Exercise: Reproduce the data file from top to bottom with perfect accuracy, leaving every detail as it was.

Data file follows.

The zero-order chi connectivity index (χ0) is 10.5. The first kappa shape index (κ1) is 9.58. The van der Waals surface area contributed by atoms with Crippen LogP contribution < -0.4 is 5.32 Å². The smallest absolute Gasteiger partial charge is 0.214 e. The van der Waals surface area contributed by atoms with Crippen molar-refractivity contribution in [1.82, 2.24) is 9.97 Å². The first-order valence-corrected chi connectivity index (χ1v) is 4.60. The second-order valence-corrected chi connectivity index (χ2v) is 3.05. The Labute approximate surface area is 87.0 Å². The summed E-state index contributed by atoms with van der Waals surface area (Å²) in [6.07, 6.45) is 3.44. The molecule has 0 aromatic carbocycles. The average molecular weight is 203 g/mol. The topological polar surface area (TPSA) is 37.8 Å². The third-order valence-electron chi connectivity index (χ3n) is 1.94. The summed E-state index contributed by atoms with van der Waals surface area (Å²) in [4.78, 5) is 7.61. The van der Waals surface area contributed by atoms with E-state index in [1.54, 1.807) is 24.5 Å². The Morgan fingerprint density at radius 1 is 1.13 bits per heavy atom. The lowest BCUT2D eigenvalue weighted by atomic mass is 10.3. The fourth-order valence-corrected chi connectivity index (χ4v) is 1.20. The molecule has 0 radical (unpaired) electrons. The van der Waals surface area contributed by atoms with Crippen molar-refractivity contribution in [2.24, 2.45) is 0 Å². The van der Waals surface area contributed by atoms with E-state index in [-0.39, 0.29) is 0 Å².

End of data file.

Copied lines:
The zero-order chi connectivity index (χ0) is 10.5. The first kappa shape index (κ1) is 9.58. The van der Waals surface area contributed by atoms with Crippen LogP contribution < -0.4 is 5.32 Å². The smallest absolute Gasteiger partial charge is 0.214 e. The van der Waals surface area contributed by atoms with Crippen molar-refractivity contribution in [1.82, 2.24) is 9.97 Å². The first-order valence-corrected chi connectivity index (χ1v) is 4.60. The second-order valence-corrected chi connectivity index (χ2v) is 3.05. The Labute approximate surface area is 87.0 Å². The summed E-state index contributed by atoms with van der Waals surface area (Å²) in [6.07, 6.45) is 3.44. The molecule has 0 aromatic carbocycles. The average molecular weight is 203 g/mol. The topological polar surface area (TPSA) is 37.8 Å². The third-order valence-electron chi connectivity index (χ3n) is 1.94. The summed E-state index contributed by atoms with van der Waals surface area (Å²) in [4.78, 5) is 7.61. The van der Waals surface area contributed by atoms with E-state index in [1.54, 1.807) is 24.5 Å². The Morgan fingerprint density at radius 1 is 1.13 bits per heavy atom. The lowest BCUT2D eigenvalue weighted by atomic mass is 10.3. The fourth-order valence-corrected chi connectivity index (χ4v) is 1.20. The molecule has 0 radical (unpaired) electrons. The van der Waals surface area contributed by atoms with Crippen molar-refractivity contribution in [2.24, 2.45) is 0 Å². The van der Waals surface area contributed by atoms with E-state index in [-0.39, 0.29) is 0 Å².